Australia/Israel Review

Deconstruction Zone: Perversely, the Best of Times

Feb 1, 2007 | Ted Lapkin

Ted Lapkin

Perversely, the Best of Times

To those who closely follow events in Israel, this might seem to be the worst of times. Since last year’s campaign in Lebanon, the IDF has been wracked by a process of self-assessment that has been brutal, both in its honesty and in its impact on senior officers’ careers. And the political echelons in Jerusalem have been inundated by a wave of corruption scandals that range from the Presidential Mansion to the Finance Ministry.

But in a rather perverse way, it is also the best of times. While the sight of senior elected public officials facing criminal prosecution is both disheartening and distasteful, it demonstrates the resilience of Israeli democracy. No one – not even a prime minister nor head of state – is above the law.

And even when the question is one of competence rather than criminality, those at the top are finding it difficult to evade personal responsibility for their mis-steps and miscalculations. The most belated casualty from last year’s Lebanon War II is the IDF Chief of Staff (CoS) Dan Halutz, who just resigned his post.

Lieut. Gen. Halutz proved unable to weather the tsunami of criticism that arose from the failures and disappointments of that conflict. And his resignation posts a question mark over the future leadership of both Israel’s military and its government.

In a country where even different health insurance funds have partisan roots, the choice of IDF Chief of Staff often has decidedly political overtones. And this is certainly the case in the wake of a war that was plagued by public perceptions of mismanagement.

But the professional demise of Halutz will hardly sate the appetites of those who want to see a clean sweep of those who presided over the war. In fact the departure of the now-former IDF CoS is like blood in the political water to the sharks who are circling Prime Minister Ehud Olmert and Defence Minister Amir Peretz.

The loudest voices of discontent regarding the performance of Peretz come from the ranks of his own Labor Party. Peretz is a former union organiser and small town mayor with no appreciable defence expertise or experience. And his hold on both the Defence Ministry and the Labor Party chairmanship are under serious threat from two main rivals who can supply the security credentials that Peretz lacks.

Former PM Ehud Barak is also a former IDF CoS and commander of Israel’s legendary Sayeret Matkal special forces unit, while Ami Ayalon is a former Israeli navy SEAL and chief of the ‘Shin Bet’ security service. At a time when most Israelis talk about renewed hostilities with Hezbollah in terms of ‘when’ rather than ‘if,’ such national security experience will make a candidate much more attractive at the ballot box.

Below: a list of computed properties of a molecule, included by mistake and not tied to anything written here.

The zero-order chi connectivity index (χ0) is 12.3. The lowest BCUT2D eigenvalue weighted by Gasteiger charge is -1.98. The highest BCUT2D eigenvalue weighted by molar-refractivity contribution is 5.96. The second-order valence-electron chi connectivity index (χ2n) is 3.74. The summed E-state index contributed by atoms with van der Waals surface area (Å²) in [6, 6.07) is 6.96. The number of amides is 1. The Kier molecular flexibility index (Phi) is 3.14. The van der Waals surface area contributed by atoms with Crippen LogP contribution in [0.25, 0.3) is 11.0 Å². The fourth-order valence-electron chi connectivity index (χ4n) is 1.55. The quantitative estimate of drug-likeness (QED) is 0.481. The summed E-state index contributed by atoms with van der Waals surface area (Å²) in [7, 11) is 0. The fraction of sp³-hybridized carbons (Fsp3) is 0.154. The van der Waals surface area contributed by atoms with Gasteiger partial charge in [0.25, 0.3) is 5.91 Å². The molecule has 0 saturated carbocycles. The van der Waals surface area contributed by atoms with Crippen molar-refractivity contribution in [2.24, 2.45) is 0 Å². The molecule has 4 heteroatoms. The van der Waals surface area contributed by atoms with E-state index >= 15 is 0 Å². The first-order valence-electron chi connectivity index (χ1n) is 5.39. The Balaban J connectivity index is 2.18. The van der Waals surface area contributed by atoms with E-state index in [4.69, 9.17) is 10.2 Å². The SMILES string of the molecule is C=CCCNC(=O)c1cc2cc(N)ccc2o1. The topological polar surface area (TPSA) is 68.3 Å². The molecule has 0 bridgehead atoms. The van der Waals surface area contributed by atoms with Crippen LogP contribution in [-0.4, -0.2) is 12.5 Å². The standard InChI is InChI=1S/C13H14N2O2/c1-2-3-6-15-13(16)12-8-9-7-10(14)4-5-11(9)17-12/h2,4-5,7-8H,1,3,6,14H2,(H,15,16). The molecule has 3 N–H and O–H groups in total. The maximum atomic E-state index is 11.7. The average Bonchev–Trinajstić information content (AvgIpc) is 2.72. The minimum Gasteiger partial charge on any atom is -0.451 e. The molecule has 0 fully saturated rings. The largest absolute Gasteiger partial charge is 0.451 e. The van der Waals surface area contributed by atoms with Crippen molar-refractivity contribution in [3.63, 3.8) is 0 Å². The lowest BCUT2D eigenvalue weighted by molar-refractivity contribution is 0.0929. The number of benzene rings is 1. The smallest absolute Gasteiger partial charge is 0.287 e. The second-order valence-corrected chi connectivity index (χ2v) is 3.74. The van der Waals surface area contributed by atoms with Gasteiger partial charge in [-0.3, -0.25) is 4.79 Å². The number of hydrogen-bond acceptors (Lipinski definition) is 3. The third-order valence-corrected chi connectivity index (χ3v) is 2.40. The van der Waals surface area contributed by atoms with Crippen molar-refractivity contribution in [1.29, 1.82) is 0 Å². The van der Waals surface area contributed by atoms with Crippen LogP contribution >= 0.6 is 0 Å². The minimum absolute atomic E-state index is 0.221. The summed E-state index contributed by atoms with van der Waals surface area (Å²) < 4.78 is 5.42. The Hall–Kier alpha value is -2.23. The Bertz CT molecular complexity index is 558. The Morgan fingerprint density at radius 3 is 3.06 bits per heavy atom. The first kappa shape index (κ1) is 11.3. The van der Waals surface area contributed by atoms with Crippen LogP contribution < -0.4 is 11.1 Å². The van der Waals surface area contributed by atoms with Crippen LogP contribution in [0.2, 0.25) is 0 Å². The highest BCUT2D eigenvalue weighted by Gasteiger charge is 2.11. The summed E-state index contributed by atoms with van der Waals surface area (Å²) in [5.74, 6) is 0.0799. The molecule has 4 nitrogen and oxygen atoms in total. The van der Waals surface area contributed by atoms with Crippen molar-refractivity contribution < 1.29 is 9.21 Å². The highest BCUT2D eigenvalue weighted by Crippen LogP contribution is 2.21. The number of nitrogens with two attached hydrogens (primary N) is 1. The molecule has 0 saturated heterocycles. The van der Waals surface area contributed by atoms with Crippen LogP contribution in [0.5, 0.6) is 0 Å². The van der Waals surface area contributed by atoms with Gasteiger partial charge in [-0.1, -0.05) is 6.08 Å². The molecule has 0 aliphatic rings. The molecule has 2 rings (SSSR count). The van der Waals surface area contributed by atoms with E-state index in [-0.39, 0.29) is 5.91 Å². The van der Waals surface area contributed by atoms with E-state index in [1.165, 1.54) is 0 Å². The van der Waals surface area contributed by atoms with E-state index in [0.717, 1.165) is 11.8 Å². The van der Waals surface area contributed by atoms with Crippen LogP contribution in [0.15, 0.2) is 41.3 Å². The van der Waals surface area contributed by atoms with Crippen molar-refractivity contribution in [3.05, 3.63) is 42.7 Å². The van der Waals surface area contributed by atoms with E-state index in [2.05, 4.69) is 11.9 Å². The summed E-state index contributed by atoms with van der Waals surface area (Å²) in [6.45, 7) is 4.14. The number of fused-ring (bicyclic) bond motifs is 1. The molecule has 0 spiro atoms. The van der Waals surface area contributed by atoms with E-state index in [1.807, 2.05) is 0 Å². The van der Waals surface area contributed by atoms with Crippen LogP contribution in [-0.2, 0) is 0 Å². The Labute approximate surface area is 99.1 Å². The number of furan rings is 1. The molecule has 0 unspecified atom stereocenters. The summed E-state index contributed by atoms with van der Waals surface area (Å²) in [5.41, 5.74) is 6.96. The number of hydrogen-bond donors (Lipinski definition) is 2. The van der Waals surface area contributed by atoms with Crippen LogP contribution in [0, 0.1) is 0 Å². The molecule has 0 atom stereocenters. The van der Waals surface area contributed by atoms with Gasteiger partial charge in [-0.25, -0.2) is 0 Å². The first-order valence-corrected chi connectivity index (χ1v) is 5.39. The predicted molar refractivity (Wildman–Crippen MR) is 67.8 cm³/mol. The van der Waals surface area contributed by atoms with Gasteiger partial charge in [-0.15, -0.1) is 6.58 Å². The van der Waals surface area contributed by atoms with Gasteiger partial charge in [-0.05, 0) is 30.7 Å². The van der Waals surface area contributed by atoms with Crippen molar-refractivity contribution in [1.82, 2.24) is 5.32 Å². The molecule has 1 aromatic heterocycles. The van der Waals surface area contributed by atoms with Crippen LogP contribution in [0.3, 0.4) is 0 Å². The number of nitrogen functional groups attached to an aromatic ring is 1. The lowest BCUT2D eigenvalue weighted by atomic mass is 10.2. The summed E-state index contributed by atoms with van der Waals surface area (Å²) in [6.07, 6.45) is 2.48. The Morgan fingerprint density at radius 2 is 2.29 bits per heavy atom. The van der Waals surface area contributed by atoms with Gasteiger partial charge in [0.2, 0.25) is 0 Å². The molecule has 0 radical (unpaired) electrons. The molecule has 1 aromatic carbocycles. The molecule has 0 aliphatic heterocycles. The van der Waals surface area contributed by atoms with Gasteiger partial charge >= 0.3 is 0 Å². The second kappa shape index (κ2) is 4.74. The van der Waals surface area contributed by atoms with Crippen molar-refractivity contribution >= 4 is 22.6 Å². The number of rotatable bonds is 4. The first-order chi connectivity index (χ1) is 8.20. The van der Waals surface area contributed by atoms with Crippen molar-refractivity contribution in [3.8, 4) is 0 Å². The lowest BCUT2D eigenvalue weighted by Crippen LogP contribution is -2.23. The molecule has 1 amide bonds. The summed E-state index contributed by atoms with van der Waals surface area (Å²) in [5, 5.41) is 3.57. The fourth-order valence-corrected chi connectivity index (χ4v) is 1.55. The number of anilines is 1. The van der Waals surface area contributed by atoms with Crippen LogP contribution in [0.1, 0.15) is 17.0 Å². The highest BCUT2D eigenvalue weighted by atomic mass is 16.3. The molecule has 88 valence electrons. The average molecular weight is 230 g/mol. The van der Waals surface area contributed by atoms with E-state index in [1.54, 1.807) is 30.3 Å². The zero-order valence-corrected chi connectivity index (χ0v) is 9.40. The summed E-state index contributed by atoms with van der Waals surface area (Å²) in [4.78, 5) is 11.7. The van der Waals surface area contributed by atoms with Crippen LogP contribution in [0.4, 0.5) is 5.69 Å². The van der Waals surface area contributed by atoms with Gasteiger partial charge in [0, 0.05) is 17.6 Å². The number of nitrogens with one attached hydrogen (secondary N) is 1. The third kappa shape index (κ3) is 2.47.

And there are similar machinations and pressures at work within Ehud Olmert’s Kadima party. Kadima was created by Ariel Sharon as his personal platform to bring about a Gaza-style unilateral withdrawal from parts of the West Bank. But just as Sharon has been laid low by a stroke, his “convergence” plan has been rendered moribund by Palestinian and Hezbollah belligerence.

The 18 months since the Gaza disengagement have witnessed southern Israel being continually pummelled by over 1,000 rocket strikes. And during the conflict with Hezbollah last July-August, the Galilee was pounded by over four times as many rockets of various sizes and calibres.

There is no way that the Israeli public would support further unilateral pullback that would put Ben Gurion Airport and the Tel Aviv suburbs in the cross-hairs of Palestinian rocketeers in the West Bank.

Thus Olmert’s Kadima has become a one-issue party without an issue. And his lacklustre performance as Prime Minister has brought his personal approval ratings down to beneath 20%.

But while there is no love lost either personally or politically between Olmert and Peretz, it is the simple principle of self-preservation that keeps the Kadima-Labor coalition intact.

The bitter experiences on its northern and southern borders, combined with the Iranian nuclear threat, have moved Israel’s centre of political gravity to the right. Both Labor and Kadima realise that in any new election they would take a beating at the hands of the Likud. If current polling is to be believed, Kadima would shrink by over 50%, and Labor would lose a seat or two.

So even if Peretz is dethroned as Labor leader, his heir will have a vested interest in perpetuating the lifespan of the current government. And the same holds true for any potential successor to Ehud Olmert, should the Prime Minister be forced to resign. Thus the current coalition will likely endure in the short and even medium term.

Which brings us back to the question of the new IDF CoS, Maj.-General Gabi Ashkenazi. In some respects Ashkenazi is a surprising choice. He is a former Golani infantry officer who retired from active duty in 2005. And the fact that he was out of uniform during Lebanon War II makes him largely immune to criticism over the real and imagined failures of that conflict. 

While Ashkenazi is a good operational choice for the IDF, his appointment could be politically hazardous for the defence and prime ministers. With Olmert and Peretz increasingly beleaguered by criticism of their wartime performance, the appointment of a CoS with an unblemished record will make them look even worse by comparison.



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